I tripped over a curious line of thinking while I was constructing my response to BB37.
You see, I was pondering how the game, the meta-game and the exo-game go together. The game and the exo-game are the easiest to define. The muddy, murky meta-game much more difficult to do so. But why? Venn diagrams are simple enough to understand, right? You've got your one circle, you've got your second circle, and they overlap each other in places. And for most uses of such a diagram, that's all you really need to see. You don't really need to see why they overlap, you just need to understand that they do.
For this particular exercise, though, I had to really drill down to understand the lines that define those boundaries. And even though it didn't make it into the piece, I spent a lot of time considering the concept of role-play and how it fits in to the game at large. More precisely, I had to deconstruct the mechanics of role-playing to determine exactly how and where real life and character life part ways.
What hit me funny was that despite all of the smack most players talk about role-players and how strange and ridiculous they are, I think it's the rp'ers who are actually the most effective at drawing the line between their exo-game identities and their in-game ones. Going back to the Venn diagram, if you were to create two separate diagrams, one for role-players and one for non- role-players, you would see that the area of intersection between the game and the exo-game is much smaller for role-players than it is for everyone else. It's completely counter-intuitive to think in these terms, but amazingly, it is the role-players who are most effective at drawing the line between the game and real life.
The reason for this is the way the role-player plays the game. When he or she enters the game-space, the rp'er has to consciously separate themselves from their exo-game identity to inhabit and portray their in-game one. They may share a lot of qualities and idiosyncrasies as their character, but they are always firmly aware that they are "in character" and that everything that happens in the game is happening with regards to that character and not the person behind it. And when the time comes to log off and return to the exo-game, it's a conscious return to their human identity.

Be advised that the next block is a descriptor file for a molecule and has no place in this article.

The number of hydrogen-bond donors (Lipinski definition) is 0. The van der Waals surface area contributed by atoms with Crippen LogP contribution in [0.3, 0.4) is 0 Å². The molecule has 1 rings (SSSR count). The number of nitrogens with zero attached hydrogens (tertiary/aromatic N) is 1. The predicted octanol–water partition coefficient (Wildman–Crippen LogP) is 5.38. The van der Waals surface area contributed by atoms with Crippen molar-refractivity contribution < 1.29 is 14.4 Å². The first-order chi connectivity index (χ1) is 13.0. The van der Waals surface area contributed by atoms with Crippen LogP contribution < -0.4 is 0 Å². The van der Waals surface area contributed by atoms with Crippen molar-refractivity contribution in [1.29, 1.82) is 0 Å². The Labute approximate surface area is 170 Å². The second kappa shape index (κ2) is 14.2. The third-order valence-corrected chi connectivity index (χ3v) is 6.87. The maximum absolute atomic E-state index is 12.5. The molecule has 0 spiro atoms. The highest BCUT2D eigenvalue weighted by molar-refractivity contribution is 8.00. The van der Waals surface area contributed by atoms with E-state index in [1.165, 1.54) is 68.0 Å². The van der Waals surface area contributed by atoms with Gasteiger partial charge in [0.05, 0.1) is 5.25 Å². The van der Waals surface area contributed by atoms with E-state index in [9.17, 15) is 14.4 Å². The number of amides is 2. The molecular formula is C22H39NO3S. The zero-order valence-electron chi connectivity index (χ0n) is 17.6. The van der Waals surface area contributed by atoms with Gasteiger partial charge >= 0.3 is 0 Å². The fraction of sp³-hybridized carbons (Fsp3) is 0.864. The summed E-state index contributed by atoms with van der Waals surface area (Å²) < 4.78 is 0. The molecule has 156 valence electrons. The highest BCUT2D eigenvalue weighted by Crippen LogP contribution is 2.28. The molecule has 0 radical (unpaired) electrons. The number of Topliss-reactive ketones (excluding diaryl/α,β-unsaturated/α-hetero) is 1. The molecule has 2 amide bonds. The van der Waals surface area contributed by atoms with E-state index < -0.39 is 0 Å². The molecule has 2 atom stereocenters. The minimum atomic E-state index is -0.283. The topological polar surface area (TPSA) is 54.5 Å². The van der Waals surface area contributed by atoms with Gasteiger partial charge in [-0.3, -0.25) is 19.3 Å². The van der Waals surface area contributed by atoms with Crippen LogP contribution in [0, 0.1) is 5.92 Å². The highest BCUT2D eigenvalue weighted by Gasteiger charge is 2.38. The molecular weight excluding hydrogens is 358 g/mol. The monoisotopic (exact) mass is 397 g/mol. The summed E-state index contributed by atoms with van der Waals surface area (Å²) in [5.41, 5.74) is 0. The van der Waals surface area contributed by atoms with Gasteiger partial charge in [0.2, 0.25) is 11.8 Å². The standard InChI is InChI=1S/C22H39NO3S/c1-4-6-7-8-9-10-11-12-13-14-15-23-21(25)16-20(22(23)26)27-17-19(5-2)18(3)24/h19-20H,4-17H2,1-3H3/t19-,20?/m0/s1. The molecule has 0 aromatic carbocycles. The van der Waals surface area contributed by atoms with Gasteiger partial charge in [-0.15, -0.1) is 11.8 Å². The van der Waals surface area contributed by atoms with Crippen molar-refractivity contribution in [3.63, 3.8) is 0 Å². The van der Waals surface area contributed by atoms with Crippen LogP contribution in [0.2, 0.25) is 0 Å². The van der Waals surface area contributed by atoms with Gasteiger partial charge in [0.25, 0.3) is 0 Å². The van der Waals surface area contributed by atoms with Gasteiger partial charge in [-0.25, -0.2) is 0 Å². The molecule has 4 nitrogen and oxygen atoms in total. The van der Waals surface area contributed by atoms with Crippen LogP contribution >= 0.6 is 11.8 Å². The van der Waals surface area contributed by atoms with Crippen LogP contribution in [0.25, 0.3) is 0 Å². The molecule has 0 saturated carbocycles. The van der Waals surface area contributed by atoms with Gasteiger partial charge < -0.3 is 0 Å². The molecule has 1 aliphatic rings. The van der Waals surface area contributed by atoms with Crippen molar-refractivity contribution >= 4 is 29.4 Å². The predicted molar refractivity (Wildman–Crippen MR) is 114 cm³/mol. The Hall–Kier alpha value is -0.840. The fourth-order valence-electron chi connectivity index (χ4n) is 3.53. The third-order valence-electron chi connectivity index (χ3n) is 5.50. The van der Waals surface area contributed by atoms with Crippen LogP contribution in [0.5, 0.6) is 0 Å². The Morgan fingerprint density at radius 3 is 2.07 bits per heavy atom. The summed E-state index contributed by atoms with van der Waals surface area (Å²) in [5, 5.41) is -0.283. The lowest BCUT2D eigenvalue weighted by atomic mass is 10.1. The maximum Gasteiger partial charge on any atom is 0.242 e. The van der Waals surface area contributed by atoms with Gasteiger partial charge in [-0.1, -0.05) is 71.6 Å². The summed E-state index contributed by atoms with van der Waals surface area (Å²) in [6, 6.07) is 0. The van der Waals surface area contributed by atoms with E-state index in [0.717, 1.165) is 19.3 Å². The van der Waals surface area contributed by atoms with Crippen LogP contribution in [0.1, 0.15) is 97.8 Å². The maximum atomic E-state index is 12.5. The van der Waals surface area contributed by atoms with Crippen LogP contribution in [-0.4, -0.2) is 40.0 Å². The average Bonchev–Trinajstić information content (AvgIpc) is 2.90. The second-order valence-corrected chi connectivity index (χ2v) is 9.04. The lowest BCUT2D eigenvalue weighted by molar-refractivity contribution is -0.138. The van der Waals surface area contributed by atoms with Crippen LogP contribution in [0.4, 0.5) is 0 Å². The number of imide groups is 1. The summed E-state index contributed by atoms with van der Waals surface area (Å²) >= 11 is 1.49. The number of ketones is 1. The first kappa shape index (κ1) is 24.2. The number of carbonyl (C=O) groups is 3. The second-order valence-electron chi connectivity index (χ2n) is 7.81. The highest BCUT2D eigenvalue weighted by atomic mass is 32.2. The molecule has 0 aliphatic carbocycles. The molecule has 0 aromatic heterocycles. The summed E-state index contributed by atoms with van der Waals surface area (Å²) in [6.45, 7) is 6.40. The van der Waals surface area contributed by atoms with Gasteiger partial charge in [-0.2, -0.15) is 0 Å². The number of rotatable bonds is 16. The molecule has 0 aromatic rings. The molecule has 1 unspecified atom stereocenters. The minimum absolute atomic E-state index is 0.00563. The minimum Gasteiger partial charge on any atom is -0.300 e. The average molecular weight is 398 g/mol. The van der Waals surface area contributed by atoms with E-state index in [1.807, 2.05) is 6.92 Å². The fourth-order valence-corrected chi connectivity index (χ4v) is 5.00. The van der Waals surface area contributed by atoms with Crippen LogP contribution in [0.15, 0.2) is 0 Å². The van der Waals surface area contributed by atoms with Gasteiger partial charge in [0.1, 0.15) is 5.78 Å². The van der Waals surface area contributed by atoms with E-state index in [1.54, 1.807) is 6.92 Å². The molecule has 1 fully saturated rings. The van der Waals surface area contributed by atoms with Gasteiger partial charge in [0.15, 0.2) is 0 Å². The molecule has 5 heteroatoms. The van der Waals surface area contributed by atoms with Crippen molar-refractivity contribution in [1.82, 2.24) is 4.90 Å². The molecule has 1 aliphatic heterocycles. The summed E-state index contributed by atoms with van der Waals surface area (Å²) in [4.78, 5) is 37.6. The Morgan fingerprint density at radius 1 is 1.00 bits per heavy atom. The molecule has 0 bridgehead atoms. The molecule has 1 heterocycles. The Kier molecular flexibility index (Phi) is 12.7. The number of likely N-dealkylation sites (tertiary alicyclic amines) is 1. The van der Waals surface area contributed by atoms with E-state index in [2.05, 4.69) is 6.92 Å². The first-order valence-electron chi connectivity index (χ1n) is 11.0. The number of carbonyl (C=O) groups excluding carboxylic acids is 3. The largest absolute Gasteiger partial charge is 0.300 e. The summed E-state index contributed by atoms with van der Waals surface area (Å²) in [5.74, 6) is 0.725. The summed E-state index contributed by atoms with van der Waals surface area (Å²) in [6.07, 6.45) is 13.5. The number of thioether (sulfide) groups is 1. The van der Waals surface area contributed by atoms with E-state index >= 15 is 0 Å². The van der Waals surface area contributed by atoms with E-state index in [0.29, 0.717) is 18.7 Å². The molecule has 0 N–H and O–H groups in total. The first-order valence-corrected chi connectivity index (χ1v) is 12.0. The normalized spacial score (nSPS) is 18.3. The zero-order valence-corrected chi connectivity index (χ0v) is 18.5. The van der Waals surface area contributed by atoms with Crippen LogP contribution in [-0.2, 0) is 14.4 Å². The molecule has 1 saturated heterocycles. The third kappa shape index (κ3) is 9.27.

Now don't get me wrong, I'm not suggesting by any stretch that there isn't some ego-confusion involved and I have to imagine that in a lot of cases it is a difficult thing to remind oneself of. Hell, role-players sperg in local, too. It's just that when they do it, they sperg in character. For the most part though, I'd be willing to wager a lot of ISK that no matter what happens in the game-space, when they log off for the day or for a few hours, the rp'ers have mentally 'logged off' more completely than most.
Others, myself included, have a much fuzzier line. Those of us who are heavily immersed in the meta-game of EVE, the bloggers, the pod-casters, the streamers, the propagandists, the third-party devs, etc. tend to blend EVE and real-life to a greater degree. To use myself as an example of a non- role-player, I don't create or exhibit qualities that don't exist in my exo-game persona in Firstly. If you were to have a conversation with Firstly on comms or with Rick at the bar, the conversation would very likely be the same. That said, I take a lot of the game with me when I log off for the night. I spend a lot of time considering things using Firstly's frame of reference, whether that is time spent reading blogs, writing my own, studying ships and doctrines to improve my piloting skills, having conversations with other players on Twitter, whatever. The point is that more often that not even if I'm physically logged off, mentally I'm still very much engaged in the game. And all evidence suggests I'm not alone in that regard.
It's an intricate and nuanced concept, to be sure. And when you consider whether or not Firstly is actually meta-living while Rick is busy meta-gaming, it gets downright scary. But you can leave that alone for now. While you're at it, leave the role-players alone, too. They're more like you than you might think.